Arab League says Syria approves plan to end bloodshed

Plan to end violence includes prisoner release, withdrawal of security forces from streets and negotiations with opposition.

Arab League Reuters 311 (photo credit: Reuters/ Amr Abdallah Dalsh)
Arab League Reuters 311
(photo credit: Reuters/ Amr Abdallah Dalsh)
CAIRO - The Arab League said on Wednesday the Syrian government had approved an Arab plan for dialogue with the opposition and steps to end seven months of bloodshed, according to a League statement released during a ministerial meeting in Cairo.
Qatari Prime Minister Sheikh Hamad bin Jassim al-Thani told a news conferrence after a ministerial meeting in Cairo: "We are happy to have reached this agreement and we will be even happier when it is implemented immediately."
RELATED:Erdogan voices support for 'glorious' Syrian oppositionSyria ‘pursued 2 routes to nuclear weapons’
He read a statement saying Syria had a agreed on points including a complete halt to violence, the release of prisoners, removing the military presence from cities and residential areas and allowing the Arab League and media access to report on the situation.
The Qatari minister said the Arab League would continue contacts between the Syrian government and the opposition "in preparation for a national dialogue within two weeks."
"The Arab League welcomes the Syrian government's agreement to the Arab plan," the statement said, adding that it "emphasized the need for the immediate, full and exact implementation of the articles in the plan."
"The Arab committee (overseeing the plan) is responsible for submitting periodic reports to the ministerial council of the Arab League on the progress of carrying out the plan," it said.
Assad has deployed his army and security forces to crush protests inspired by uprisings elsewhere in the Arab world. He has said they are battling Islamist militants and armed gangs.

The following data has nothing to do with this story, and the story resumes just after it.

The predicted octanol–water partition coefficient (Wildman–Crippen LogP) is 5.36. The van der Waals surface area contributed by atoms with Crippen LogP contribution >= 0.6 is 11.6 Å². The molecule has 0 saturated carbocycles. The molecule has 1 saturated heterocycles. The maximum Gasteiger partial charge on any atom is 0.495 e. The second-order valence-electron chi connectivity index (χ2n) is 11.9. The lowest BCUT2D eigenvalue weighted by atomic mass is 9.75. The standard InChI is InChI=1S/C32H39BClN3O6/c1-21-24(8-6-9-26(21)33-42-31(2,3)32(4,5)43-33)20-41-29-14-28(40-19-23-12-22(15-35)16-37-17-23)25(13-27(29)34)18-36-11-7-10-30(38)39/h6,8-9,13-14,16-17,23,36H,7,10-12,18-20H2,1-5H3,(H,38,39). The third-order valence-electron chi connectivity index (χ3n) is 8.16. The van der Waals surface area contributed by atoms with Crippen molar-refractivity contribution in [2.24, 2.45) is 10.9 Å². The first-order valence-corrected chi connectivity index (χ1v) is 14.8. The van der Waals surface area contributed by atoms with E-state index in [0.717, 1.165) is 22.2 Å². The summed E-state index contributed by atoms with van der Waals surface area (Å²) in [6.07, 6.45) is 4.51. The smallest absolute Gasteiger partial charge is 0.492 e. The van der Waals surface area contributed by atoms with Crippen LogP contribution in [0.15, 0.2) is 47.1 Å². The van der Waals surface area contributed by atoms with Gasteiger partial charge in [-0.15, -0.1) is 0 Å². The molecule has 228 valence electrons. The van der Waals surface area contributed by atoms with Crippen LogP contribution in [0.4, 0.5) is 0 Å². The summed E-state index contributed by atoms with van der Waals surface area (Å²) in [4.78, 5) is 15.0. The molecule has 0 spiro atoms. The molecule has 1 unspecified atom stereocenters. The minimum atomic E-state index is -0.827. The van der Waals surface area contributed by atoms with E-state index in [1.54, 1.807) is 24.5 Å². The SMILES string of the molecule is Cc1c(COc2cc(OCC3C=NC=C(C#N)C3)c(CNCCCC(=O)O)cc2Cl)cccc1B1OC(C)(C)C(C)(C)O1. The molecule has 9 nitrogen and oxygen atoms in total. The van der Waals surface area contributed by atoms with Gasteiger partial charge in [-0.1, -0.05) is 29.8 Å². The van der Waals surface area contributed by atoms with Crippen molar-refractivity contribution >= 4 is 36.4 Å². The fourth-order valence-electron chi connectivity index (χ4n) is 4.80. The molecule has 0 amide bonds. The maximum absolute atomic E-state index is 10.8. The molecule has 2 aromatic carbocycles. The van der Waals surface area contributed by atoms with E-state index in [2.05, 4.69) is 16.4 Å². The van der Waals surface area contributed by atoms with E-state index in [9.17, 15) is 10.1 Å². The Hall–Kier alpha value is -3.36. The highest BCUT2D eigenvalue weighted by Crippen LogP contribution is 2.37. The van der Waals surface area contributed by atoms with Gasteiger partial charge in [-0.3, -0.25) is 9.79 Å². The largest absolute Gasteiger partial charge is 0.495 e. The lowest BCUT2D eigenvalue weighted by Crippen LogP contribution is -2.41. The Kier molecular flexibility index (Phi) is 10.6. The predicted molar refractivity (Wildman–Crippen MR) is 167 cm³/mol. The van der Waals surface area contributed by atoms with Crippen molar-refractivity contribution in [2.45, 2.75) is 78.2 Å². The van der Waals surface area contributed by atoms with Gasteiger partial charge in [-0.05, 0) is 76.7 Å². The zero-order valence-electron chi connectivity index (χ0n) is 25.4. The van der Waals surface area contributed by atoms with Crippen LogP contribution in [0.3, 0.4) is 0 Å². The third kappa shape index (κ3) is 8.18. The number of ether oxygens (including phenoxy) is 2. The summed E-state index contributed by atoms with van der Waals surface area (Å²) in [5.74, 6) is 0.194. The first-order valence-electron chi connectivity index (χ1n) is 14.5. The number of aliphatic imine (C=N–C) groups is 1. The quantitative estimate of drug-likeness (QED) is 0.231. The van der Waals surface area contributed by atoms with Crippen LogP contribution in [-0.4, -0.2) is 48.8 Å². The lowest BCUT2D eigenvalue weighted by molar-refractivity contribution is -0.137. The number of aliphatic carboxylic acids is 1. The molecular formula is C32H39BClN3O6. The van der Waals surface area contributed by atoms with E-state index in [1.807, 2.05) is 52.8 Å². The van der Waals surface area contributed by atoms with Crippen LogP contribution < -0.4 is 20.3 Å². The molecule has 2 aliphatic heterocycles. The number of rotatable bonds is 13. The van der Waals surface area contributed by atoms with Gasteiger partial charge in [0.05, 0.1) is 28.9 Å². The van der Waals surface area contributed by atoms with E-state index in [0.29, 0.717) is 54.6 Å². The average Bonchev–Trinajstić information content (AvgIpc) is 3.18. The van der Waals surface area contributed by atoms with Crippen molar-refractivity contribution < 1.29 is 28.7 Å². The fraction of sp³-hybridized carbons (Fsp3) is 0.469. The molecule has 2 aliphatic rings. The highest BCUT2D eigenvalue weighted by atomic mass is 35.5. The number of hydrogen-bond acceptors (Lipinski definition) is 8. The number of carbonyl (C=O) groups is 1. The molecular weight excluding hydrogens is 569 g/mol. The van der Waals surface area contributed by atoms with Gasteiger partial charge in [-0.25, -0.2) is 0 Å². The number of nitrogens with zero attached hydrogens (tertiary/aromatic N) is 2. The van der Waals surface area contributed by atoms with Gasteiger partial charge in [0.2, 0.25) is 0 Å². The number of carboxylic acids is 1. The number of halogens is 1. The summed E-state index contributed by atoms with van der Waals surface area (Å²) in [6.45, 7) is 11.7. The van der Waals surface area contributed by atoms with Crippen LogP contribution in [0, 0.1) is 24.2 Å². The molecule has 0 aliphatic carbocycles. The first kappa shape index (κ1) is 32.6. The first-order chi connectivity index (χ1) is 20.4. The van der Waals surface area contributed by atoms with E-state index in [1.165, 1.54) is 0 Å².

The United Nations says 3,000 people have been killed in the bloodshed.
A Gulf state League delegate said disagreement remained over the monitoring mechanism, the venue for a dialogue -- whether Cairo or Damascus -- and the participation of foreign-based Syrian dissidents.
Syrian newspaper Al Watan carried a similar report.
Assad has said he wants dialogue. His opponents say the killing must stop first. Analysts question whether the Syrian leader would be ready to halt military action against protesters and armed opponents of his 11-year rule.
Activists said on Wednesday at least 11 villagers were killed by security forces in and around Homs in central Syria.
In an apparent response to the killing of the villagers, Syrian army deserters killed seven soldiers and eight members of the security forces and gunmen loyal to President Bashar al-Assad, an activist group said.
The British-based Syrian Observatory for Human Rights said the rebel soldiers killed the soldiers in a bomb attack on a military convoy in Hama province. It said they also killed eight members of the security forces and pro-Assad gunmen in a separate attack.